A billionaire entrepreneur who symbolised the wild excesses of China’s economic rise in the 1990s has been jailed for life on charges of smuggling and bribery.
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Lai Changxing’s conviction by a court in Xiamen – a port city once considered his personal fiefdom – came after a 12-year extradition battle that ended last year, when Canada handed over the man often described as China’s most wanted fugitive on condition that he not be given the death penalty.
Born as one of eight siblings during the famine era of the Great Leap Forward, Lai capitalised on the post-Mao economic reforms to build up a massive business empire. At his peak, Lai was China’s biggest private car importer and one of the leading oil traders and distributors of foreign cigarettes. He built hundreds of high-rise apartment blocks in Xiamen and constructed a replica of the forbidden city, where he lavished officials with banquets and prostitutes.
In handing down the sentence, the Xiamen intermediate people’s court said Lai bribed 64 officials between 1996 and 1999 in building up a business empire worth nearly £2bn.
“The crimes involve massive sums and particularly serious circumstances,” the court said, according to a report by the Xinhua news agency.
Lai’s web of influence included the deputy mayor of Xiamen, a deputy public security minister, the deputy of an anti-smuggling task force and dozens of other officials and executives who have subsequently been fired, demoted or imprisoned. However, other senior cadres – including one former Politburo member – who were implicated in the scandal have escaped punishment.
Communist party leaders frequently cite corruption as a major threat to stability, but the problem remains rampant despite occasional crackdowns and arrests of high-profile figures.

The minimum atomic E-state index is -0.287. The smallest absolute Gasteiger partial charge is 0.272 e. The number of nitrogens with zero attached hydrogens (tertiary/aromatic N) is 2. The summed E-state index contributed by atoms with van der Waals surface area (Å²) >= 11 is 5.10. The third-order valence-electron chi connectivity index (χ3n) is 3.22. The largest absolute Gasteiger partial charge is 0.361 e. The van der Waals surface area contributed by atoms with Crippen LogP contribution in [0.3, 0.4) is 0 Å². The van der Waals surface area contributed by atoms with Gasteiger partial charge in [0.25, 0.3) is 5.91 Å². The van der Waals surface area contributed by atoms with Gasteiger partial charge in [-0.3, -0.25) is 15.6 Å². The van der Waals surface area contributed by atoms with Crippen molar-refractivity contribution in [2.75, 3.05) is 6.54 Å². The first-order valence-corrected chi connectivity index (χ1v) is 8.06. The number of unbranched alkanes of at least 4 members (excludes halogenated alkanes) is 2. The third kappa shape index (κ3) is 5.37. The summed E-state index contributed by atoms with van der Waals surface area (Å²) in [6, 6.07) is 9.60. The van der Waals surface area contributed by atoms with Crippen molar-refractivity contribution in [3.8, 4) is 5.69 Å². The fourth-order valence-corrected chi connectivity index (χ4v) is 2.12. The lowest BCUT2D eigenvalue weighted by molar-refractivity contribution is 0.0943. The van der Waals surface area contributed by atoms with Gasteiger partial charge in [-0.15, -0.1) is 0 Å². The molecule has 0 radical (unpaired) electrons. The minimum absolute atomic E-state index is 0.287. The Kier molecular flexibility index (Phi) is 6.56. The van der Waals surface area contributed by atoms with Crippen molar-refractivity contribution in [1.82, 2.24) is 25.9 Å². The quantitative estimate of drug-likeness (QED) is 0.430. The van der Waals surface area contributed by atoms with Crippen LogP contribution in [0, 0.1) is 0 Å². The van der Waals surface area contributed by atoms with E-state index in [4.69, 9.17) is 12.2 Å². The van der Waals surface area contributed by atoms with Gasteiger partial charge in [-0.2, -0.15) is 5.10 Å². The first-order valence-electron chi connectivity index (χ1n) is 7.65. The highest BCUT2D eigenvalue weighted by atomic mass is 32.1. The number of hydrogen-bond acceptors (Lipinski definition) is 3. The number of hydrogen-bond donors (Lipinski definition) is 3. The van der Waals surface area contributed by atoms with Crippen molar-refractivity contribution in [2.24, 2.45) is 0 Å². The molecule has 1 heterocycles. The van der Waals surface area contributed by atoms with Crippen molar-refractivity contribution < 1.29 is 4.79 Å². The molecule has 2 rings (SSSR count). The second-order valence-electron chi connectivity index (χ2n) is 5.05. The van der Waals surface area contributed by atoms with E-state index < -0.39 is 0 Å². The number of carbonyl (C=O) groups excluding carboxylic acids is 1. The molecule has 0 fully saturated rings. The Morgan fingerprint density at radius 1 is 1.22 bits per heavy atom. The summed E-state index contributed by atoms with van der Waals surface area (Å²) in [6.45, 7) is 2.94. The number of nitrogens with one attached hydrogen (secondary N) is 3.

Lai was among the most notorious. When he came under scrutiny, state TV released images of his life of excess, including confiscated cars given to corrupt officials, a sack of gold rings, a conference table draped in a tiger skin rug and young women, said to be kept for officials.
Such was the prominence of the case that Lai was targetted by the party’s top enforcer – Liu Liying, the head of the Central Discipline Inspection Committee.
But the entrepreneur evaded capture in 1999 by fleeing to Hong Kong by speedboat and then flying to Vancouver. He fought extradition for more than a decade, claiming that he would be tortured or executed if he returned to his homeland. Chinese leaders have pledged that this would not be the case.
Lai claimed he was unfairly targeted for merely doing what many other businessmen of his generation had done to get ahead without elite connections.
“I don’t have a good family background. I have to do things step by step by myself. That’s how people came to respect me. I never fussed about big money,” he said in an interview with a domestic newspaper.
But China has changed from the country in which Lai built his empire, according to Oliver August, the author of a book about Lai.
“It’s doubtful there will ever be another Lai Changxing,” writes August. “Lai belongs to a dying era: the infancy of modern China’s rise dating from Mao’s death to perhaps the 2008 Olympics in Beijing.”
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